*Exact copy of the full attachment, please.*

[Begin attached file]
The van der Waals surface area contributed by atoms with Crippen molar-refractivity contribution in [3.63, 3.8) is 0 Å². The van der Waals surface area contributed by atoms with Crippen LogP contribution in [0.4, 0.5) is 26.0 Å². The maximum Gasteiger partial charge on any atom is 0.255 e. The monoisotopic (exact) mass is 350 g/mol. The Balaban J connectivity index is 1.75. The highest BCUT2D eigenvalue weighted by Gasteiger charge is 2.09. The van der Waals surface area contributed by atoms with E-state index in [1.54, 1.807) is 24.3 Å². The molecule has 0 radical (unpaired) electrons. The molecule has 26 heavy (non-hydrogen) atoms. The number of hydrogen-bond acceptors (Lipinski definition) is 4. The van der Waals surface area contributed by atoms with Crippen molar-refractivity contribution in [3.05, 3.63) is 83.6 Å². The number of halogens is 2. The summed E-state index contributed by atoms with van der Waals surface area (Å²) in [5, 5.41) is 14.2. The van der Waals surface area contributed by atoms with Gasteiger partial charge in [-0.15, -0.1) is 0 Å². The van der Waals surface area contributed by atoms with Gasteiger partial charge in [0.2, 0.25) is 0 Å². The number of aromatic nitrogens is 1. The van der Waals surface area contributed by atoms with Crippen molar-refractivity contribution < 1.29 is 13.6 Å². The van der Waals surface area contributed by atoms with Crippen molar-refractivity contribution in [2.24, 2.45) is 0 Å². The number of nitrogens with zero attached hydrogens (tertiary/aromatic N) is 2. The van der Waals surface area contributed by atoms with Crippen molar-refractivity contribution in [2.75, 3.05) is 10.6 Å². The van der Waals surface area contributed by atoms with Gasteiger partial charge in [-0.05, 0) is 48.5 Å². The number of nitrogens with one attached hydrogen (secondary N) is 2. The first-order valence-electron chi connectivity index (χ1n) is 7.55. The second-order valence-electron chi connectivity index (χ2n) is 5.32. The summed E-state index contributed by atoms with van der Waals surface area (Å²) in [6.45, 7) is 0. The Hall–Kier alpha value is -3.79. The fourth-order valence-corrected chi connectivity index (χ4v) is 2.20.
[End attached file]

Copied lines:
The van der Waals surface area contributed by atoms with Crippen molar-refractivity contribution in [3.63, 3.8) is 0 Å². The van der Waals surface area contributed by atoms with Crippen LogP contribution in [0.4, 0.5) is 26.0 Å². The maximum Gasteiger partial charge on any atom is 0.255 e. The monoisotopic (exact) mass is 350 g/mol. The Balaban J connectivity index is 1.75. The highest BCUT2D eigenvalue weighted by Gasteiger charge is 2.09. The van der Waals surface area contributed by atoms with E-state index in [1.54, 1.807) is 24.3 Å². The molecule has 0 radical (unpaired) electrons. The molecule has 26 heavy (non-hydrogen) atoms. The number of hydrogen-bond acceptors (Lipinski definition) is 4. The van der Waals surface area contributed by atoms with Crippen molar-refractivity contribution in [3.05, 3.63) is 83.6 Å². The number of halogens is 2. The summed E-state index contributed by atoms with van der Waals surface area (Å²) in [5, 5.41) is 14.2. The van der Waals surface area contributed by atoms with Gasteiger partial charge in [-0.15, -0.1) is 0 Å². The van der Waals surface area contributed by atoms with Gasteiger partial charge in [0.2, 0.25) is 0 Å². The number of aromatic nitrogens is 1. The van der Waals surface area contributed by atoms with Crippen molar-refractivity contribution < 1.29 is 13.6 Å². The van der Waals surface area contributed by atoms with Crippen molar-refractivity contribution in [2.24, 2.45) is 0 Å². The number of nitrogens with zero attached hydrogens (tertiary/aromatic N) is 2. The van der Waals surface area contributed by atoms with Crippen molar-refractivity contribution in [2.75, 3.05) is 10.6 Å². The van der Waals surface area contributed by atoms with Gasteiger partial charge in [-0.05, 0) is 48.5 Å². The number of nitrogens with one attached hydrogen (secondary N) is 2. The first-order valence-electron chi connectivity index (χ1n) is 7.55. The second-order valence-electron chi connectivity index (χ2n) is 5.32. The summed E-state index contributed by atoms with van der Waals surface area (Å²) in [6.45, 7) is 0. The Hall–Kier alpha value is -3.79. The fourth-order valence-corrected chi connectivity index (χ4v) is 2.20.